The big three console manufacturers in the United States collectively sent the Trump Administration a letter this week, asking not to be targeted with retaliatory tariffs as part of the ongoing price war between the Chinese and American governments. The letter claims that the 25 percent tariffs contemplated by the government would injure consumers, game developers, retailers, and manufacturers. It would also potentially risk US jobs and, according to the companies in question at least, stifle innovation.
The letter then steps through some interesting stats on games and game development. The US video game industry generated $ 36B in revenue in 2017 and $ 43.4B in 2018, and there are video game developers in all 50 states. 96 percent of the video game consoles in the United States were built in China in 2018, which says something about how exposed the major manufacturers are to this problem. The companies write:
[W]e sell [consoles] under very tight margin situations, meaning that we price video game consoles at—or slightly above—cost to make them as affordable as possible, and look to the sale of video games and services, which are much lower priced, to drive economic returns. Console purchasers are extremely price sensitive.
According to the supplementary materials provided, 66 percent of console owners indicated price was among the top five considerations when picking a game. The problem of price sensitivity has been a genuine one, however. Sony absolutely crushed Microsoft in this current console generation, partly because the PS4 came in $ 100 under the Xbox One. It would be inaccurate to imply this was the only reason — Microsoft’s Xbox One unveil and its initial message for the console was unappealing and confusing — but it certainly played a role. No matter where you lay blame for these problems, however, nobody wants to see a 1.25x price increase slapped on their next-generation consoles.
And the impact wouldn’t just be felt at Sony, Microsoft, and Nintendo. Fewer console sales mean fewer video game sales, which means retailers and video game developers are both going to be impacted. Worst-case, this could whack the entire industry. Game developers gearing up to support next-generation titles may not be willing to take the same degree of risk to do so, or to commit to ramping up hiring for major projects the same way if sales on next-generation platforms are higher due to passed-on costs.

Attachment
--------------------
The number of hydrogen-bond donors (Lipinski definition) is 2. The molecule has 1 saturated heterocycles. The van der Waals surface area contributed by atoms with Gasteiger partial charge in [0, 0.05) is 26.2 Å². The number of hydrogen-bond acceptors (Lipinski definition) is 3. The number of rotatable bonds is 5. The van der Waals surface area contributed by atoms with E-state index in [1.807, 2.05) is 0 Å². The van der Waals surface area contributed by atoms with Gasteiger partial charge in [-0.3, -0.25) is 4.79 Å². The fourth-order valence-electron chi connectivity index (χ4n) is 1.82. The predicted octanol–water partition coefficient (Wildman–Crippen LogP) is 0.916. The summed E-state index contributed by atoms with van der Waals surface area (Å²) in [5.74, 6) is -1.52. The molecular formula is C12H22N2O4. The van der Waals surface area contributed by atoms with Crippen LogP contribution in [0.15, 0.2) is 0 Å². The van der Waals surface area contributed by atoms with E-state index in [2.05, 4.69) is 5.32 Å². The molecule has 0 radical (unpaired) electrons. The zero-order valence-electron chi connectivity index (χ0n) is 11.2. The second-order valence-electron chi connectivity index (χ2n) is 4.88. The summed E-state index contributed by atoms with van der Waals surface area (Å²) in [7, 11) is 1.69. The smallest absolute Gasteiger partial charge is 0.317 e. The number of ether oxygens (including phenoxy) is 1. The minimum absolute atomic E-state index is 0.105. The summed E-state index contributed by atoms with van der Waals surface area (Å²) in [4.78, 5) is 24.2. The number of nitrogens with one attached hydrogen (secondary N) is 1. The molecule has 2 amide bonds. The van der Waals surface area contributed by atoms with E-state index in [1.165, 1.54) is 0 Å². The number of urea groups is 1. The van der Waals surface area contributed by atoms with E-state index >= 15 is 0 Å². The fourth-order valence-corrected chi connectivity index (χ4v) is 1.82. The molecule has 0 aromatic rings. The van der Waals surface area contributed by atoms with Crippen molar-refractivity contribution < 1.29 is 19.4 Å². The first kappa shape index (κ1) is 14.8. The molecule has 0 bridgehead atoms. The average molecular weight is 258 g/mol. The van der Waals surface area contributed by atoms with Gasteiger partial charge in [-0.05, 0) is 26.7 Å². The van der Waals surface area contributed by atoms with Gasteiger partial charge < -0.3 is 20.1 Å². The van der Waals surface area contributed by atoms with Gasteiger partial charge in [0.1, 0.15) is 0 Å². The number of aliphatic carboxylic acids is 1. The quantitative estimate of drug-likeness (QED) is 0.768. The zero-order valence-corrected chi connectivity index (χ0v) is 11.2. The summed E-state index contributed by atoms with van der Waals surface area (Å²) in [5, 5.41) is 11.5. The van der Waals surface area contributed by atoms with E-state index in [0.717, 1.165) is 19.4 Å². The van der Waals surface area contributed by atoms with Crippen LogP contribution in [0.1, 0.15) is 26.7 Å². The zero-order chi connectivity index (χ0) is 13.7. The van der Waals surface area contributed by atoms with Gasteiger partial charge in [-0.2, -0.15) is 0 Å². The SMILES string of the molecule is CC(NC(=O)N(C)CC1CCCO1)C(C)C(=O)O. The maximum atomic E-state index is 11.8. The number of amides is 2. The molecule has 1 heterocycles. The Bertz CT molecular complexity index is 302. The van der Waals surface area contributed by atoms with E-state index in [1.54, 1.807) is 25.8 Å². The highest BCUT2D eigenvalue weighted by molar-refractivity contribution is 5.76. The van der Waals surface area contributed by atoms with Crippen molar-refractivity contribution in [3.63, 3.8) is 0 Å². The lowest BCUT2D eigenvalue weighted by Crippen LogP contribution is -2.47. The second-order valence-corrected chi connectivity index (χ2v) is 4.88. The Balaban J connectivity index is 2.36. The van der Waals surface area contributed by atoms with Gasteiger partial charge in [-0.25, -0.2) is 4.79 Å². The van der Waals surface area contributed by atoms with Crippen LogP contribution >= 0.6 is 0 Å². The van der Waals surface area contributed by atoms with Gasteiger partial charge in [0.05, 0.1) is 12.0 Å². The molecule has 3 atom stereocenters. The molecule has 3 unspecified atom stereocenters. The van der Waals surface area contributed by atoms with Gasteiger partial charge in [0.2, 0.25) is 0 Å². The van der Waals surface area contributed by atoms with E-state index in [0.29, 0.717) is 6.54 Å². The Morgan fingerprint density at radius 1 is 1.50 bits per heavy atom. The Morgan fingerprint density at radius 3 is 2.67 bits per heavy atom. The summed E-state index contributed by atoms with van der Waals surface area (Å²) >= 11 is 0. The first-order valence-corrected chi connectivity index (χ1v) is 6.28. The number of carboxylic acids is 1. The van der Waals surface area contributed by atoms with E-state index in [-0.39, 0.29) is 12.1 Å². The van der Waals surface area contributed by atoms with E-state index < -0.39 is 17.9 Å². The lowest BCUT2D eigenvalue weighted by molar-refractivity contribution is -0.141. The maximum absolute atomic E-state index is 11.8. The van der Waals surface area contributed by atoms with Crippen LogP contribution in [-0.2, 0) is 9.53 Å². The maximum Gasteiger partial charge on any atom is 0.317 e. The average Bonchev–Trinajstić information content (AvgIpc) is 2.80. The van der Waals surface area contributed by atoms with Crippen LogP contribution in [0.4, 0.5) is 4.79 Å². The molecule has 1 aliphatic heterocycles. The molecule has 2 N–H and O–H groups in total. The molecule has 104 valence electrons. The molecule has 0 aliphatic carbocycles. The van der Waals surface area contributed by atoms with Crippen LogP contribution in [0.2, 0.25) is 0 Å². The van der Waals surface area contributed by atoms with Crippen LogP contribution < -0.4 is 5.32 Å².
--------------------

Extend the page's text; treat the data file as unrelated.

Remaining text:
Interestingly enough, the console manufacturers apparently aren’t all that worried about IP theft or related problems. Video games and consoles are not targeted as part of the Made in China 2025 initiative, and because production margins are so tight, the incentive to steal IP for counterfeit console production is reportedly quite low.
In trade news more broadly, the US President criticized Vietnam today. A number of companies have moved production to Vietnam to escape the Chinese tariff issue. Mexico and Vietnam have both gained nearly half a point of market share from October through March.
The President, however, is also unhappy with the Vietnam situation, saying: “Well, a lot of companies are moving to Vietnam, but Vietnam takes advantage of us even worse than China.” When asked if the US intended to pursue tariffs against Vietnam, the President responded: “Well, we’re in discussions with Vietnam. Vietnam is almost the single worst – much smaller than China, much, but it’s almost the single worst abuser of everybody.”
Regarding the ongoing discussion with China, President Trump stated he’d be happy to raise tariffs if talks with Chinese President Xi Jinping fell through, but implied that he might use a lower rate than the 25 percent that’s been the target up until now. “My Plan B is maybe my Plan A,” the president said in an interview with Fox Business Network. “My Plan B is that if we don’t make a deal, I will tariff and maybe not at 25 percent, but maybe at 10 percent, but I will tariff the rest of the $ 600 billion that we’re talking about.”
The President may have been referring to the total value of the goods to be tariffed with his reference to $ 600 billion. The US has placed a 25 percent tariff on $ 250B worth of Chinese goods already and is preparing to target a new round of tariffs on an additional $ 300B worth of goods. It’s this second group that the console manufacturers are trying to avoid being lumped in with.
We would not expect these tariffs to have any impact on the timelines Sony and Microsoft have set for their next round of launches. Whether or not they’ll impact the prices the consoles launch at — that’s a very different question. If we assume that Sony and Nintendo are targeting a $ 400 to $ 500 price point and that they both were willing to launch at cost or below, the numbers are grim. A 25 percent tariff on a $ 400 console would raise the price to $ 500, while a $ 500 machine would jump to $ 625. Neither console manufacturer is likely to want to absorb a hit that large at the beginning of a cycle when manufacturers already have the hardest time turning a profit. At the same time, no console manufacturer is going to want to be undercut by a competitor willing to eat the cost, either.
If these tariffs go ahead and Sony, Microsoft, and Nintendo can’t get exceptions for themselves, it wouldn’t surprise me if both companies took a tuning pass through their hardware BOMs, looking to cut cost absolutely everywhere they can. Every penny of the cost they can eliminate is a penny that doesn’t have to be passed on to consumers.